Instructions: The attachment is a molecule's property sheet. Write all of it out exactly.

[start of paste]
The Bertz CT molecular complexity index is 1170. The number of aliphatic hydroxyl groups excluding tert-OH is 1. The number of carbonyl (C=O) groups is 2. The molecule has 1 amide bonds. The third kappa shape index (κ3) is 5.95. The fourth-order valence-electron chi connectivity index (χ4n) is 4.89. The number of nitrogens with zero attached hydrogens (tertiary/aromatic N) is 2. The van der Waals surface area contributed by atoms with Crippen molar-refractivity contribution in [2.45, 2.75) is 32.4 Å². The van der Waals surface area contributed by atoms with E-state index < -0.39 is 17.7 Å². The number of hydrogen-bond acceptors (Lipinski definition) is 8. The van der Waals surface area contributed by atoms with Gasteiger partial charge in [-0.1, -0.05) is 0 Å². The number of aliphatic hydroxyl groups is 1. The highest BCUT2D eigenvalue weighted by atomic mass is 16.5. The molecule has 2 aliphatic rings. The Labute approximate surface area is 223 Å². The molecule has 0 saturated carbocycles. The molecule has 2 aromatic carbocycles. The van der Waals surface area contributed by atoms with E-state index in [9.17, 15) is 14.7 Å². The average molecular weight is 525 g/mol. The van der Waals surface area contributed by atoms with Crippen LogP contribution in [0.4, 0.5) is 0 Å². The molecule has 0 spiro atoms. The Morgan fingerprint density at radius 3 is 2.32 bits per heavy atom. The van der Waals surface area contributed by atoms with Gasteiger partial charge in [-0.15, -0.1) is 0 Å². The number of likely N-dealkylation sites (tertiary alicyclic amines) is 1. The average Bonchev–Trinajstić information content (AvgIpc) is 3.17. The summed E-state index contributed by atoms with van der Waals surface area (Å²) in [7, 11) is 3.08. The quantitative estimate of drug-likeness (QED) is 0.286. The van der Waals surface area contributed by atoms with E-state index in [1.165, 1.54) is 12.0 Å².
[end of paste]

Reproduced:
The Bertz CT molecular complexity index is 1170. The number of aliphatic hydroxyl groups excluding tert-OH is 1. The number of carbonyl (C=O) groups is 2. The molecule has 1 amide bonds. The third kappa shape index (κ3) is 5.95. The fourth-order valence-electron chi connectivity index (χ4n) is 4.89. The number of nitrogens with zero attached hydrogens (tertiary/aromatic N) is 2. The van der Waals surface area contributed by atoms with Crippen molar-refractivity contribution in [2.45, 2.75) is 32.4 Å². The van der Waals surface area contributed by atoms with E-state index < -0.39 is 17.7 Å². The number of hydrogen-bond acceptors (Lipinski definition) is 8. The van der Waals surface area contributed by atoms with Gasteiger partial charge in [-0.1, -0.05) is 0 Å². The number of aliphatic hydroxyl groups is 1. The highest BCUT2D eigenvalue weighted by atomic mass is 16.5. The molecule has 2 aliphatic rings. The Labute approximate surface area is 223 Å². The molecule has 0 saturated carbocycles. The molecule has 2 aromatic carbocycles. The van der Waals surface area contributed by atoms with E-state index in [9.17, 15) is 14.7 Å². The average molecular weight is 525 g/mol. The van der Waals surface area contributed by atoms with Crippen LogP contribution in [0.4, 0.5) is 0 Å². The molecule has 0 spiro atoms. The Morgan fingerprint density at radius 3 is 2.32 bits per heavy atom. The van der Waals surface area contributed by atoms with Gasteiger partial charge in [-0.15, -0.1) is 0 Å². The number of likely N-dealkylation sites (tertiary alicyclic amines) is 1. The average Bonchev–Trinajstić information content (AvgIpc) is 3.17. The summed E-state index contributed by atoms with van der Waals surface area (Å²) in [7, 11) is 3.08. The quantitative estimate of drug-likeness (QED) is 0.286. The van der Waals surface area contributed by atoms with E-state index in [1.165, 1.54) is 12.0 Å².